Momadness-- It is absolutely heartbreaking.

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  7. The plight of the elephants is such a tragedy. They are truly magnificent animals who love and care so much for one another. Too bad we can't always say the same for humans.

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  8. I am worried about all the animals in Africa, especially elephants. Glad your mom finally got her elephant.

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  9. Telling the stories so that those we love will live on. Lovely!

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  10. What a sweet sister you have. I feel your pain about the elephant. I read a blog recently about a couple traveling in the orient and they came across a baby elephant for sale in a plaza. Had I been there, that would have broken me. It was hard enough to read about after the fact. I will never understand man's treatment of the animals.

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  11. NCmountainwoman-- It's true. Elephants really do make great role models, if only we would really see them.

    kenju-- I'm worried about all the wildlife and hoping for the best.

    MandT-- Yes, we have to tell the stories. It's the old way of the world.

    Arkansas Patti-- That is such a tragic story. It's heartbreaking. I love that my sister remembered the story and did this.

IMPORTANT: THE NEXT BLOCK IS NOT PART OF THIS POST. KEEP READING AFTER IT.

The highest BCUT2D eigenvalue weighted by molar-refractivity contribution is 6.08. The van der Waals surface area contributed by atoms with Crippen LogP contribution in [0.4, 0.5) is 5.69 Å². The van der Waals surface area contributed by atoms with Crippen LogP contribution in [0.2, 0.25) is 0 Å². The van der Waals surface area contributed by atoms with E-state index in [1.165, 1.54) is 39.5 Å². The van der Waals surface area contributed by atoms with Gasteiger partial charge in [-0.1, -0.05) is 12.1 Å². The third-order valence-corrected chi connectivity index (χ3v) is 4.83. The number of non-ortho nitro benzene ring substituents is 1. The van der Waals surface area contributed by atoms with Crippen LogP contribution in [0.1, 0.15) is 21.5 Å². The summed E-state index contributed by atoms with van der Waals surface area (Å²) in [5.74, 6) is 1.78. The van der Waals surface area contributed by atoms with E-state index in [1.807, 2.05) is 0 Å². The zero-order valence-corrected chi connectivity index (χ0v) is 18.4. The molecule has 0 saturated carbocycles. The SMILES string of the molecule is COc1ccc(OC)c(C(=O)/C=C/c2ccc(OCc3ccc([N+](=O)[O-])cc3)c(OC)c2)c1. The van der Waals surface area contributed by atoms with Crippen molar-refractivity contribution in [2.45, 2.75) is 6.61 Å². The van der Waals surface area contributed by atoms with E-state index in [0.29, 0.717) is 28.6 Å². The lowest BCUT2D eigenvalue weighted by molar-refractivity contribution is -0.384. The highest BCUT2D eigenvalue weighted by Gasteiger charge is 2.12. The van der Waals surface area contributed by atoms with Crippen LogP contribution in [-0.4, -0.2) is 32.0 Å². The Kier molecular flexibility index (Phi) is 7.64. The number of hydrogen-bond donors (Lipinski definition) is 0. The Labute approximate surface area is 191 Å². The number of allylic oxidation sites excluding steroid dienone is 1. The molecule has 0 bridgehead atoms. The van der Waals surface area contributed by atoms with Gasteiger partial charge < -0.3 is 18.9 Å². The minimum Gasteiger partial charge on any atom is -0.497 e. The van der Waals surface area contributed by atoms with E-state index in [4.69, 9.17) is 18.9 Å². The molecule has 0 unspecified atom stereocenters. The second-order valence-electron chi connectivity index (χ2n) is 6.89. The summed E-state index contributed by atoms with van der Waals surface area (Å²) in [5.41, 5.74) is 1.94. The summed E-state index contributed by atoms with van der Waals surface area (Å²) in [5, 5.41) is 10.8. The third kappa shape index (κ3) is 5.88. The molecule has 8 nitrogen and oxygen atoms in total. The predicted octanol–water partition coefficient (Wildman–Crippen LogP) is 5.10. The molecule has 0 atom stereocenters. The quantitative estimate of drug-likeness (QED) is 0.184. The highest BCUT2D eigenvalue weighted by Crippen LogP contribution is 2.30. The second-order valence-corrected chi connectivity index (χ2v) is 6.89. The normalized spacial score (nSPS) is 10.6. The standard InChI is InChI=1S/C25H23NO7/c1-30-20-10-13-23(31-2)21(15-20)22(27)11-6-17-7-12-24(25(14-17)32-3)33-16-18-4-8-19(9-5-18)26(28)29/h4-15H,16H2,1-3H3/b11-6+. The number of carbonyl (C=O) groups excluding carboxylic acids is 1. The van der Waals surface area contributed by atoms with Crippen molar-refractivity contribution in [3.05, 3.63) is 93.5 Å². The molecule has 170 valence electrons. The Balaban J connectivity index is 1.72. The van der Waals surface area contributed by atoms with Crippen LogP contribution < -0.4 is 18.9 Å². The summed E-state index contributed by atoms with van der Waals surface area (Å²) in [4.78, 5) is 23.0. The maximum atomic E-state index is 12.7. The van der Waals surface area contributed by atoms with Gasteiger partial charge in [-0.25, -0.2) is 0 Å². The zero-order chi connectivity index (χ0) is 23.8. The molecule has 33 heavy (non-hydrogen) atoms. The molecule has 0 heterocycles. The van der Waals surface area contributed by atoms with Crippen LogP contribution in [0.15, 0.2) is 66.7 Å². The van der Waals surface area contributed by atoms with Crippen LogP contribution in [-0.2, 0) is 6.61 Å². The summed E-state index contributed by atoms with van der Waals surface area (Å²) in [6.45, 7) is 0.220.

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  12. Your sister did an amazing, sweet thing. There's a parallel between your mother as a little girl weeping because she couldn't see the elephants, and how all these decades later, our hearts are broken for the elephants that will no longer be seen because they've been killed for such a stupid reason.
    Remember the beauty of Ashes and Snow. The elephants and humans together in such beauty.

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  13. I loved this post. I like the depth of your feelings that you can so easily express and you are a born writer. Elephants are my favorites too. Gosh I remember you were one of my first blogs I ever read so long ago. You inspired me to start blogging. And I love the blog name. Remember on Lost,tv show, they used it!

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  14. CCorax-- Yes! I love your perception of the parallel. It's quite sad and haunting. How can humans be so cruel and thoughtless to the wild creatures of the world? I will never understand, and it will always break my heart. I do remember the beauty of Ashes and Snow.

    Nora-- I'm so glad you liked this post. I love your blog and am always glad and inspired by what you see in your world. Have been thinking of you and wishing you all the very best.

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  15. Really good story, Robin Andrea. I heard a feature on NPR yesterday about "tiger farms" in China where they raise tigers for their body parts and bones. The animals are kept in completely unnatural conditions and they behave accordingly. The story emphasized that there isn't even a medicinal market for tiger parts any longer among traditional Chinese doctors; this is a manufactured market for bone wine drinkers. And, of course, bone wine vintners don't distinguish between captive tiger parts and wild-caught tiger parts, so this bone wine demand threatens the 3,000 remaining wild tigers, too, that are poached for their bones. Like you and your other readers, I came away so depressed.

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  16. Scott-- I am always afraid that people will acquire a taste for the wild, but even the thought of farmed tigers makes a little sick. It's all insanity.

    Bill-- Thank you!